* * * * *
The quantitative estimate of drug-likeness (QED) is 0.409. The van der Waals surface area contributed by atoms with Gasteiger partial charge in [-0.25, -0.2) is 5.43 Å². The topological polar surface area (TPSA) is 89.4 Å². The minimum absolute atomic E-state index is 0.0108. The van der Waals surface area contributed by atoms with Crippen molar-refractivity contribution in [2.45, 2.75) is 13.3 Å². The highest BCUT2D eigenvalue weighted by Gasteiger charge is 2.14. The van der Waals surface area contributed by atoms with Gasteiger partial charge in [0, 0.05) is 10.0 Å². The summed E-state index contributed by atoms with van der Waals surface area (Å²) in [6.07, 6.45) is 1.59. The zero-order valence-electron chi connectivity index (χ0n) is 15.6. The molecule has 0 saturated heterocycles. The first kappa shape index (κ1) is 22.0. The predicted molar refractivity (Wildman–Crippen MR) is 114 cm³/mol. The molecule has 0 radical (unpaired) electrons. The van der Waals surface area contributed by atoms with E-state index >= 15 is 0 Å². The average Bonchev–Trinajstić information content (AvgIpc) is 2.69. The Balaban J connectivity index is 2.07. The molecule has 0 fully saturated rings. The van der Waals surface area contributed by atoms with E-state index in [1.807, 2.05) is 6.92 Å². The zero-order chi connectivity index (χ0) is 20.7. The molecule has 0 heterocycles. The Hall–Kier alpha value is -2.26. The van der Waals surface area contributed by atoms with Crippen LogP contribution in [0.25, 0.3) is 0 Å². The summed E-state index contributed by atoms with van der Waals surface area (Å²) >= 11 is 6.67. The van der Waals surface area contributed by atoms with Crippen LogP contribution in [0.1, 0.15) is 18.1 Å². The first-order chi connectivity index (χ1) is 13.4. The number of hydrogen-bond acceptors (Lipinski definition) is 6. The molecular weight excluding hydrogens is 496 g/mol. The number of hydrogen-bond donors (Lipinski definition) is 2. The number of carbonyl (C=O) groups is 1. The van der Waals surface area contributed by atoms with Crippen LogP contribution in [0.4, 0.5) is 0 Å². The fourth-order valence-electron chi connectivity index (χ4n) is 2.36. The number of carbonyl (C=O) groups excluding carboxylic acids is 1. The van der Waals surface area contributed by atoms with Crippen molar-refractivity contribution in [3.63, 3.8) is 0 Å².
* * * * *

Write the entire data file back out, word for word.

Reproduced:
The quantitative estimate of drug-likeness (QED) is 0.409. The van der Waals surface area contributed by atoms with Gasteiger partial charge in [-0.25, -0.2) is 5.43 Å². The topological polar surface area (TPSA) is 89.4 Å². The minimum absolute atomic E-state index is 0.0108. The van der Waals surface area contributed by atoms with Crippen molar-refractivity contribution in [2.45, 2.75) is 13.3 Å². The highest BCUT2D eigenvalue weighted by Gasteiger charge is 2.14. The van der Waals surface area contributed by atoms with Gasteiger partial charge in [0, 0.05) is 10.0 Å². The summed E-state index contributed by atoms with van der Waals surface area (Å²) in [6.07, 6.45) is 1.59. The zero-order valence-electron chi connectivity index (χ0n) is 15.6. The molecule has 0 saturated heterocycles. The first kappa shape index (κ1) is 22.0. The predicted molar refractivity (Wildman–Crippen MR) is 114 cm³/mol. The molecule has 0 radical (unpaired) electrons. The van der Waals surface area contributed by atoms with E-state index >= 15 is 0 Å². The average Bonchev–Trinajstić information content (AvgIpc) is 2.69. The Balaban J connectivity index is 2.07. The molecule has 0 fully saturated rings. The van der Waals surface area contributed by atoms with E-state index in [1.807, 2.05) is 6.92 Å². The zero-order chi connectivity index (χ0) is 20.7. The molecule has 0 heterocycles. The Hall–Kier alpha value is -2.26. The van der Waals surface area contributed by atoms with Crippen LogP contribution in [0.25, 0.3) is 0 Å². The summed E-state index contributed by atoms with van der Waals surface area (Å²) >= 11 is 6.67. The van der Waals surface area contributed by atoms with Crippen LogP contribution in [0.1, 0.15) is 18.1 Å². The first-order chi connectivity index (χ1) is 13.4. The number of hydrogen-bond acceptors (Lipinski definition) is 6. The molecular weight excluding hydrogens is 496 g/mol. The number of hydrogen-bond donors (Lipinski definition) is 2. The number of carbonyl (C=O) groups is 1. The van der Waals surface area contributed by atoms with Crippen LogP contribution in [0.4, 0.5) is 0 Å². The fourth-order valence-electron chi connectivity index (χ4n) is 2.36. The number of carbonyl (C=O) groups excluding carboxylic acids is 1. The van der Waals surface area contributed by atoms with Crippen molar-refractivity contribution in [3.63, 3.8) is 0 Å².